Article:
Although transmission of Neospora caninum from mother to puppy is rare, it is still crucial to take precautions and be sure you know what your dog is eating and drinking and where she is roaming. Don’t let her near areas where parasitic or bacterial outbreaks have been reported and if she does abort her pregnancy, take her to a vet as soon as possible for testing and treatment.


If progesterone levels in your pregnant dog drop low enough she may be at risk of losing her puppies. A blood test will usually determine whether your dog’s pregnancy loss was due to plummeting progesterone levels. Often, if progesterone levels are monitored throughout pregnancy and treated with medication when low, losses can be avoided.

A dog with very low progesterone levels will usually be unable to carry the litter for the full 63-67 days. The hormone imbalance can cause numerous issues from uterine bleeding to contractions, resulting in premature labor. If your dog has a history of one or more spontaneous early-term miscarriages, you may want to discuss starting her off on progesterone supplements as soon as she conceives because once she starts to abort her puppies there is no stopping it.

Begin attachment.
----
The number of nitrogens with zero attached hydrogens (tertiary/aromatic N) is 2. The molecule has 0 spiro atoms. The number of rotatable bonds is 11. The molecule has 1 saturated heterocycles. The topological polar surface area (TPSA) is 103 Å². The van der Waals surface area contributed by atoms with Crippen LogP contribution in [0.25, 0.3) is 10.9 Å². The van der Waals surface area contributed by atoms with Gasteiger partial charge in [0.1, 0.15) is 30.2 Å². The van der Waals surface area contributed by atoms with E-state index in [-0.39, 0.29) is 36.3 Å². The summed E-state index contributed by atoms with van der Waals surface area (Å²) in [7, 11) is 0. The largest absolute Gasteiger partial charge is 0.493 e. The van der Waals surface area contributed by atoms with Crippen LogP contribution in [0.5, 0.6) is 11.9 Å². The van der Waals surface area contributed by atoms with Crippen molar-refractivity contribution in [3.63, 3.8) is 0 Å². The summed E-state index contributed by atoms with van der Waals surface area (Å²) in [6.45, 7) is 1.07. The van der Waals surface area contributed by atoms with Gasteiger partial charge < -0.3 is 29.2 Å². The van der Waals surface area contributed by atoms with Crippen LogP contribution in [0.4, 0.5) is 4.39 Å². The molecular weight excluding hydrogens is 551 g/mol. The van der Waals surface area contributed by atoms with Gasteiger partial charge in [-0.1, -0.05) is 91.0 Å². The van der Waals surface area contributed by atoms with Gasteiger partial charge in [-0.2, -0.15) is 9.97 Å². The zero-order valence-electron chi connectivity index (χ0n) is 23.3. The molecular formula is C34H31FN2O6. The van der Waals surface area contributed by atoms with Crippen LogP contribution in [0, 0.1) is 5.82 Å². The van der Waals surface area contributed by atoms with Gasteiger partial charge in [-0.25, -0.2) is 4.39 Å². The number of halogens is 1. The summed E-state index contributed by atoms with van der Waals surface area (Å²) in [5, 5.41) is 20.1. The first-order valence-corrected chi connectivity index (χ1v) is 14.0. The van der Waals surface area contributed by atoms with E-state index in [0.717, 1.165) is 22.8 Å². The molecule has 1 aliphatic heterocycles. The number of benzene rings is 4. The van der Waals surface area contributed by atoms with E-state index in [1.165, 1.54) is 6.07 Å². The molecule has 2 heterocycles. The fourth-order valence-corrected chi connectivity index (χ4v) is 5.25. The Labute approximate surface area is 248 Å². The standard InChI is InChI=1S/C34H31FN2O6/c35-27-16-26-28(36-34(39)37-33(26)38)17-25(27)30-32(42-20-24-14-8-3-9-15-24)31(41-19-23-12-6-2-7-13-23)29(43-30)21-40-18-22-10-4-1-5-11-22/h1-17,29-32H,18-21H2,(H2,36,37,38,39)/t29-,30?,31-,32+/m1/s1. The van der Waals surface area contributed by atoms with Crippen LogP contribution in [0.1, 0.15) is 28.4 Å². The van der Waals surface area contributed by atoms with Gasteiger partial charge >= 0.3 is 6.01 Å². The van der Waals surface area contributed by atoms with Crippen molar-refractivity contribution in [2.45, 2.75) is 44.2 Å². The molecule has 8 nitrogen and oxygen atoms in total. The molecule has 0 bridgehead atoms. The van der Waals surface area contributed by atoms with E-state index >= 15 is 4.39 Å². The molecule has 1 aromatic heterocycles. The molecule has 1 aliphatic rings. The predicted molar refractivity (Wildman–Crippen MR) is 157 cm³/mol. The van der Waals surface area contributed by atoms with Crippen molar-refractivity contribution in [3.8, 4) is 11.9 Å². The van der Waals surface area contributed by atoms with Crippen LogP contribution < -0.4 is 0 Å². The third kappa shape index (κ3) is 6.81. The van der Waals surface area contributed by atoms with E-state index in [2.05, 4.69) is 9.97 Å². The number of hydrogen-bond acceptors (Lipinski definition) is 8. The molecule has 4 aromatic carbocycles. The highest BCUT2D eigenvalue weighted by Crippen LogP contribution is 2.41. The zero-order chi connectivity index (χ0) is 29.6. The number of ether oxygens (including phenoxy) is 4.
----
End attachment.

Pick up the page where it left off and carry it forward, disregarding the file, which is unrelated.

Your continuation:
There are several inherited disorders and diseases that may cause a spontaneous abortion in your female dog. Endocrine disorders such as Cushing’s disease, hypothyroidism and hypoadrenocorticism are commonly associated with pregnancy losses. If your dog has any of these disorders, she may be prone to recurrent miscarriages or complications.

Many genetic defects can be managed or treated to ensure that they do not interfere with the pregnancy, but there is no guarantee that the resulting litter will not inherit these disorders. If you are thinking about breeding your bitch, its best to identify any existing genetic defects prior to impregnation.

Once your female dog begins to spontaneously abort or absorb her litter, there is nothing you can do to stop it. If in the latter stages of gestation, an ultrasound will confirm if the puppies are alive and viable. Routine ultrasound scans throughout the pregnancy will help to keep a check of litter viability and blood tests can confirm a hormone inbalance if the bitch has had problems with a previous litter. The earlier that blood tests identify abnormalities, the earlier medication or supplements can be given to the mother to prevent it again.